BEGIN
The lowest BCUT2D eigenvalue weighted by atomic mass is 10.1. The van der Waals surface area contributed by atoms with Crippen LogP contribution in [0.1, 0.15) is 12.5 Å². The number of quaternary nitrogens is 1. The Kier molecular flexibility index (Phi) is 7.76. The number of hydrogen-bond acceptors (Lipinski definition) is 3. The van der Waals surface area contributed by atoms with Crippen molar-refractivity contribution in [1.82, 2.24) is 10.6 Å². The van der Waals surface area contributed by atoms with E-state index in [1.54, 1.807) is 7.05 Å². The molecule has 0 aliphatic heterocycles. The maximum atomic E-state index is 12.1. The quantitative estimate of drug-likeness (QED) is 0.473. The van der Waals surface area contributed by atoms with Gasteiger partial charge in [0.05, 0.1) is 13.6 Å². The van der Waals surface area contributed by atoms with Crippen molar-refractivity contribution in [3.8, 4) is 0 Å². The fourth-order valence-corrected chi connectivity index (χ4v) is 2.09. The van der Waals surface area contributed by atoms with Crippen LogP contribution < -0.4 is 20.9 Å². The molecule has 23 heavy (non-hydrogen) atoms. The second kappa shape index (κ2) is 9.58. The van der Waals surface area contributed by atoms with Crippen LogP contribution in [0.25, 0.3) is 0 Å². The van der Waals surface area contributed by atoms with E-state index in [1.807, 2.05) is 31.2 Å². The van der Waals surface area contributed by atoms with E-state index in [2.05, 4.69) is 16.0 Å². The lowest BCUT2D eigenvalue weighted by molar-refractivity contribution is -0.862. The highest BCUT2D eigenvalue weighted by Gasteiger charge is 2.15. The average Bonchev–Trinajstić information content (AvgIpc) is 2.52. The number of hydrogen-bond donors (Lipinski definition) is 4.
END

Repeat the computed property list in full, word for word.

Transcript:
The lowest BCUT2D eigenvalue weighted by atomic mass is 10.1. The van der Waals surface area contributed by atoms with Crippen LogP contribution in [0.1, 0.15) is 12.5 Å². The number of quaternary nitrogens is 1. The Kier molecular flexibility index (Phi) is 7.76. The number of hydrogen-bond acceptors (Lipinski definition) is 3. The van der Waals surface area contributed by atoms with Crippen molar-refractivity contribution in [1.82, 2.24) is 10.6 Å². The van der Waals surface area contributed by atoms with E-state index in [1.54, 1.807) is 7.05 Å². The molecule has 0 aliphatic heterocycles. The maximum atomic E-state index is 12.1. The quantitative estimate of drug-likeness (QED) is 0.473. The van der Waals surface area contributed by atoms with Gasteiger partial charge in [0.05, 0.1) is 13.6 Å². The van der Waals surface area contributed by atoms with Crippen molar-refractivity contribution in [3.8, 4) is 0 Å². The fourth-order valence-corrected chi connectivity index (χ4v) is 2.09. The van der Waals surface area contributed by atoms with Crippen LogP contribution < -0.4 is 20.9 Å². The molecule has 23 heavy (non-hydrogen) atoms. The second kappa shape index (κ2) is 9.58. The van der Waals surface area contributed by atoms with Crippen LogP contribution in [0.25, 0.3) is 0 Å². The van der Waals surface area contributed by atoms with E-state index in [1.807, 2.05) is 31.2 Å². The van der Waals surface area contributed by atoms with E-state index in [2.05, 4.69) is 16.0 Å². The lowest BCUT2D eigenvalue weighted by molar-refractivity contribution is -0.862. The highest BCUT2D eigenvalue weighted by Gasteiger charge is 2.15. The average Bonchev–Trinajstić information content (AvgIpc) is 2.52. The number of hydrogen-bond donors (Lipinski definition) is 4.